We welcome Donna Moss, MA, LCSW-R as a guest blogger today.
To learn more visit: www.donnacmoss.com.
When Brian and Sara came to their first appointment it wasn’t hard to see the problem. They said they were suffering from exhaustion. One of my favorite topics as a therapist to teens, young adults and families is sleep. “PsychCentral " says something like 1 in ten people is lacking sufficient sleep. One of the most disorienting problems includes
A Lower Stress Threshold:
When you’re tired, routine activities, such as stopping at the grocery store on the way home from work, walking the dog or picking up the house can feel like overwhelming tasks.
So when Sara started to weep in the second session, I probed a bit more. What is going on?! Well, it turns out that Sophie, age 2 typically wakes each night at 2am, and just when she gets back to sleep, Angie, age 18 months, typically wakes up.
Brian handles Sophie and Sara handles Angie.
Then at 5:15am Sara’s alarm goes off for work.
Sara, a petite, lively Hispanic woman, is a cop. She works whatever shift her boss sees fit. She told me on the third session that her boss doesn’t care that she has a family. That’s how it goes. Brian on the other hand is a salesman and has more flexibility.
But no one can get Sophie to bed but Sara. “Mommy, Mommy, Mommy,” she wails. Brian and Sara want to work on thingslike communication but two babies less than 2 years apart makes quiet time together impossible.
John Gottman, marriage guru, says that communicating without contempt is one of the keys to a good and lasting marriage. Sara is resentful; why can’t Brian handle Sophie? As Brian rolls his eyes, we have to wonder, will these two ever get back on the same page?
Only time will tell. For now, Sara’s resentment runs deep. No one ever tells you that the woman does more… (News flash: she does). Gottman reminds men to accept their wife’s influence for the sake of peace and harmony.
He’s got a point.
I remember my own therapist weighing in on this topic when my kids were small: “It’s just torture,” he would validate. And it was.
Divide the Labor:
As someone who cherishes my sleep almost as much as a hot fudge sundae, I should know. I cannot remember the first year of our second child’s life. She was a bit a colicky. I remember singing “Amazing Grace” a lot and pretending I was Annie Lamott writing “Operating Instructions” in my spare time – ha!
But the wear and tear on your marriage is an additional curse. It often seems like those who can divide the labor (no pun intended) do better. At least you know what’s minimally expected. Having a child is one thing, but raising one is a longer term investment. The counseling caveat is: don’t have a “love child” if you’re not doing well already.
Dani and Phil came to therapy to talk about a second round of IVF. Their lives were so chaotic my head screamed out to them, “Please wait until things settle down.”
However they plowed ahead like a derailed train. Boy did I want to transfer my feelings. Isn’t it just wrong to bring a child into that mess, I thought (to myself)? By round two she was hemorrhaging and injecting and freaking out. Instead of saying “I told ya so,” I tried to ask them both, if you cannot handle the stress now, how will you handle it later? Again and again the therapy was about how to calm things down for those who only wanted to ramp things up.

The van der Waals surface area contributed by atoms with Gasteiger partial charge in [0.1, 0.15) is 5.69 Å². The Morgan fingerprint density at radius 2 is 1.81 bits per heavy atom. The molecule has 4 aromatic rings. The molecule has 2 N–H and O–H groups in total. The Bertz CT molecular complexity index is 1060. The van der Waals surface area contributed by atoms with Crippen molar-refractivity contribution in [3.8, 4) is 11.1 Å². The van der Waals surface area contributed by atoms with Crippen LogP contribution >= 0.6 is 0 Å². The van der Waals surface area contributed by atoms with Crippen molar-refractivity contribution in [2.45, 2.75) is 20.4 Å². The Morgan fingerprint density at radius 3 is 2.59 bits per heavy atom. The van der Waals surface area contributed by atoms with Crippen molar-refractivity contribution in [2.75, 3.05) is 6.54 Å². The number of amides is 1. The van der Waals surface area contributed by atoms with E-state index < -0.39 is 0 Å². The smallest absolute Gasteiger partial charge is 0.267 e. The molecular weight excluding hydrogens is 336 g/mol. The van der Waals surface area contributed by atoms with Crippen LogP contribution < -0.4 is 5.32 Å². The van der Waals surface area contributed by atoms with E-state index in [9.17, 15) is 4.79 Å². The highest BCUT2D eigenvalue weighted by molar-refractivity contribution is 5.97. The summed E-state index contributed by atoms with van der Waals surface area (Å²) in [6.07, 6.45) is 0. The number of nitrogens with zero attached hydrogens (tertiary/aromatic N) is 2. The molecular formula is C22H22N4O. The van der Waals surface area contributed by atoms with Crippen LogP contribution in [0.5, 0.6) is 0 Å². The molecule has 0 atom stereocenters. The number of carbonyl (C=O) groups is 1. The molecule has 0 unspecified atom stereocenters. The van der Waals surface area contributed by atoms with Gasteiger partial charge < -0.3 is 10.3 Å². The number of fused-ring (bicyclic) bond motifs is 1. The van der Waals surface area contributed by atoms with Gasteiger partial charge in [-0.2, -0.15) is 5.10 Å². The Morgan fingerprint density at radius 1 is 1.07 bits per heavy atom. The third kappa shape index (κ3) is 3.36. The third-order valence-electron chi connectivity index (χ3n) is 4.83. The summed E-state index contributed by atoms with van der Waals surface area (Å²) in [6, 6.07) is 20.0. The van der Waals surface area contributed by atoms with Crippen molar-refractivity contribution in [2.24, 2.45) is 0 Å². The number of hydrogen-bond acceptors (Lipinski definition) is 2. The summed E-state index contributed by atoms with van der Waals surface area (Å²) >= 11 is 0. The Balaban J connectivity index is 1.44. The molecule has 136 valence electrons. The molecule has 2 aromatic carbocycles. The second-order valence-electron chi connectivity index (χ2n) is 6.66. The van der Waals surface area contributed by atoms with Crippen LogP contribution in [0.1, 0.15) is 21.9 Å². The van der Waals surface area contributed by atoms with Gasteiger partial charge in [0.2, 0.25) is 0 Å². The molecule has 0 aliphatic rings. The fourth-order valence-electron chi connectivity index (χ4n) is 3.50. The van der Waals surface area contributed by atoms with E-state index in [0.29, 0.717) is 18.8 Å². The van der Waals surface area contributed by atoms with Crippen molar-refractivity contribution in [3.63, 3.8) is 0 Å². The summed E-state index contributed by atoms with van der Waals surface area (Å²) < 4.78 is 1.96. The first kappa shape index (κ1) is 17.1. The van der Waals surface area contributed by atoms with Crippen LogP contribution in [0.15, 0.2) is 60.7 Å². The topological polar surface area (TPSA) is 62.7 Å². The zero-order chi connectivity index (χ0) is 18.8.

Finally there was Vivienne and Charlie, hard workers and devout family people they couldn’t wait until the arrival of their third.
However, tragically, Melody came with severe asthma, having been born pre-mature. The nights and weekends in the hospital and round the clock babysitting for the others from friends and neighbors put a big red stop-sign on the marriage. It would be three years before they went out again.
Best marriage advice for that is simple: become friends again. Gottman calls it a “Love Map;” learn what the other likes and dislikes and spend time in mutually rewarding activities. The rest will follow, we assume.
Couple's Therapy is a Good Investment:
Couples therapy has been known to be the hardest form of therapy, and that’s no surprise. Once the couple starts to feel better, they triangulate you, the therapist, as their bond strengthens. One must be able to stomach this in practice.
Marcy and Don said they felt so good they didn’t need me anymore. They learned how to fight fair, dig deep and hit the pause button. “We won’t be back,” they said, stepping out the door. “We don’t need you anymore.”
“Thanks,” I thought as I slowly turned back, feeling lost as ever. I witnessed their screaming for six months and now they said they wanted more time with the baby. Go figure! Couples can greatly benefit by slowing things down and re-setting their priorities. Babies demand an intense, beautiful and lasting love. There’s no way around it.
5 tips to fix your marriage right now!
1. Talk, talk, talk. Most people lose a relationship not from fighting too much but from fighting too little.
2. Seek help early (NY Times article said couples waited an average of 6 years before getting help!)
3. (Gottman) Soften the start-up. Can we discuss this in a calm way?
4. Don’t escalate. Nothing gets accomplished when flames are flying.
5. Call an expert whether it’s infertility, lactation or counseling. You cannot survive in a vacuum.
More to come: Toddlers today become teens of tomorrow before your very eyes. As the saying goes, “Little kids, little problems; big kids big problems.”
Guest Blogger: Donna Moss, MA, LCSW-R is a skilled adolescent therapist in the New York area who has written articles for the Internet and on many topics in mental health.
To learn more visit: www.donnacmoss.com.
For more on The Intellligent Divorce & Other Advice on Relationships, Marriage & Parenting:
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